KISSIMMEE, Fla. -- Friday night, I was pulling for Orlando Cruz.
Not because I am a longtime fan of the boxer, or because I share his Puerto Rican heritage, or because I despise Jorge Pazos, the opponent he was facing.
I pulled for Cruz much in the same way some blacks pulled for Jackie Robinson in 1947, the way many women cheered after Billie Jean King beat Bobby Riggs in 1973, or how some whites were glad Bird beat Magic in the 1984 NBA Finals.
I pulled for Orlando Cruz because, like him, I'm gay, and I didn't want to see the boxer who had just come out of the closet get his ass kicked in front of a live audience.
Not in his first fight since coming out.
Not with his mother in the crowd.
Not with so many questions yet to be answered.
We all know the story of the athlete who reveals his sexual orientation when he has retired. Not Cruz. This dude shared his bit of news a couple of weeks before the biggest fight of his career (he is the fourth-ranked WBO featherweight), as if scampering around in an 18-foot ring weren't enough pressure.
And, in doing so, he decided, albeit indirectly, to carry the weight of a movement on his narrow shoulders, if but for a little while. Because make no mistake, had Cruz lost Friday, every homophobe with a Twitter handle would have taken the opportunity to say "see, I told you so" in as many insulting ways as possible. Now, it's Cruz (19-2-1, 9 KOs) who gets to look ignorance in the face and say "I told you so," and the gay community of which he is a part gets to share in that victory.
In that validation.
"I am a man in every sense of the word," he told me. "I am a professional. I want to be treated with respect. Being gay has nothing to do with the kind of boxer I am."
And if you don't believe him, ask Pazos, who looked as if he had walked through a car wash -- face swollen, eyes slightly shut, cuts. Through a translator, the Mexican fighter praised Cruz for his courage and said that he tried his best but that the better boxer won. And at the end of the day, that is all anyone can ask for: to be allowed to be the best at what they do regardless of what they look like, or whom they love.
But just as racism and sexism tainted what we saw on the field and on the court for so many years, homophobia -- particularly in the big team sports -- continues to poison the sports nation well. Coaches -- from AAU to the pros -- using homophobic or misogynistic language to motivate their male players; fans directing anti-gay chants at opposing teams; players equating being gay with being weak. It's been great to see straight athletes such as Minnesota Vikings punter Chris Kluwe and Baltimore Ravens linebacker Brendon Ayanbadejo speak out against this behavior, but it's the Cruzes of the world, pro male athletes courageous enough to come out while playing, who eventually will change people's hearts and minds.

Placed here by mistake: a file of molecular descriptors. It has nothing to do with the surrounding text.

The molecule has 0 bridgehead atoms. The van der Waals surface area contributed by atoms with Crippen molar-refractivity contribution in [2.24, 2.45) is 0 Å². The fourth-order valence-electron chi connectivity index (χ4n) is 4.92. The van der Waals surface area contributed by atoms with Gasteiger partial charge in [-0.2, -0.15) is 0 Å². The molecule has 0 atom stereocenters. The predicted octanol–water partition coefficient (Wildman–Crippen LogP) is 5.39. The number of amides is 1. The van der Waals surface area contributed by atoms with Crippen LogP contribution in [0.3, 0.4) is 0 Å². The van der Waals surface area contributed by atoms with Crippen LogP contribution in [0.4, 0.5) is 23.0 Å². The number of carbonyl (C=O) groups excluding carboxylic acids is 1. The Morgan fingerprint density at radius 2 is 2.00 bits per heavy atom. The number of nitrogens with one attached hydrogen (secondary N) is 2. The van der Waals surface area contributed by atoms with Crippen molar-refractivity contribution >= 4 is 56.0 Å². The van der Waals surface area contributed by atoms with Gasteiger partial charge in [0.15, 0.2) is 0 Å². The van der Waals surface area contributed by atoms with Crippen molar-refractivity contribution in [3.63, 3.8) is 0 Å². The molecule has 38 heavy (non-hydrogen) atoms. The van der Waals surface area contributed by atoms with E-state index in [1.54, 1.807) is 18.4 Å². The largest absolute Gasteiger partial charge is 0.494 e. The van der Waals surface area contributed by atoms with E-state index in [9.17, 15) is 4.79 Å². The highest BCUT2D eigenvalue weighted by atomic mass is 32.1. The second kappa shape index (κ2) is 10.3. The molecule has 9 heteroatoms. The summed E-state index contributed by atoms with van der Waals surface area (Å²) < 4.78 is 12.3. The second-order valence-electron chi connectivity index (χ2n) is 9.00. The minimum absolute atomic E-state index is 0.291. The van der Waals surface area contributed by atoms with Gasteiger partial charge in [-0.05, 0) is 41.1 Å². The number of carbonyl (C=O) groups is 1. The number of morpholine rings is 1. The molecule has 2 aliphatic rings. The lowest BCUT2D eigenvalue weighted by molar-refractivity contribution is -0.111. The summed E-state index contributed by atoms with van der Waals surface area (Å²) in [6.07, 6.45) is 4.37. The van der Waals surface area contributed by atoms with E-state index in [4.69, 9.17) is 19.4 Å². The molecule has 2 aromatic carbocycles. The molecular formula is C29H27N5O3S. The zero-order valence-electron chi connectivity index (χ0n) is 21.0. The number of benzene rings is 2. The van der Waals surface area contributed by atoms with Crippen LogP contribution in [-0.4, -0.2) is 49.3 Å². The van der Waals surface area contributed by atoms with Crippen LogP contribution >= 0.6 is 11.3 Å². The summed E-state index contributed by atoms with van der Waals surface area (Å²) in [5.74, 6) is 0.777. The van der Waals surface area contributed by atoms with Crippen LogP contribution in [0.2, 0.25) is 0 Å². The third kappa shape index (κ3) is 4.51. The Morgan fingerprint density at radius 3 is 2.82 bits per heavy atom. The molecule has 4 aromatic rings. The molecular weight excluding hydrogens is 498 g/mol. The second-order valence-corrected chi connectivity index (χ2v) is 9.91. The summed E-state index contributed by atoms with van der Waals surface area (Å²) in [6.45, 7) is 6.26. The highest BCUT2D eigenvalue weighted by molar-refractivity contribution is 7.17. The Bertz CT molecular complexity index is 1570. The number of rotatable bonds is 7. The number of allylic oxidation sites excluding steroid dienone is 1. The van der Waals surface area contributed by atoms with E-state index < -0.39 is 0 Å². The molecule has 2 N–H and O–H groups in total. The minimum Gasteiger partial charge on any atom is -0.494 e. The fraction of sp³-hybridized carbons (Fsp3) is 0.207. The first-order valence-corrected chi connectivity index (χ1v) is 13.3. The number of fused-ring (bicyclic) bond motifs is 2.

We often wonder how fans will react. Well, this crowd cheered its Puerto Rican son. There were flags waving in the stands, and each time a small contingent of Pazos fans tried to make its presence known by yelling "Mexico," the chants quickly were quieted by either Cruz's fans or one of Cruz's combinations to Pazos' face. If the Cruz fans had any ill feelings about their native son's sexuality, they left them at home.
We wonder how a male athlete will handle being out. Cruz was a showman, moving gracefully around the ring, connecting with jabs, frustrating his opponent with his speed, and playing to the crowd with shoulder wiggles and a constant smile that said "I got this." In a moment of serendipity, as the referee was trying to break up one of the tie-ups, Cruz ended up behind Pazos with his arms around him. The image, given the situation, was too much to ignore, so the crowd started laughing. Cruz, recognizing the joke, flashed a mischievous grin and shrugged his shoulders, letting us all know he knew what we were whooping about.
Can't get more comfortable in your own skin than that.
Which is why, in many ways, Cruz's story is a nonstory.
Gay people are out serving in the military, as well as in police and fire departments all around this country. If we can navigate life-and-death situations, surely we can handle awkward situations such as the one I described, much less crunch time.
The truth is, when we finally reach the day when any pro athlete can be comfortable being out, we'll look back at Cruz's story, what he did in this small town in Florida, as one for the ages.
An openly gay man climbing the ranks of boxing, one of our most vicious and violent sports, and next year he has a shot to be No. 1.
Root for the gay guy?
You damn right I did.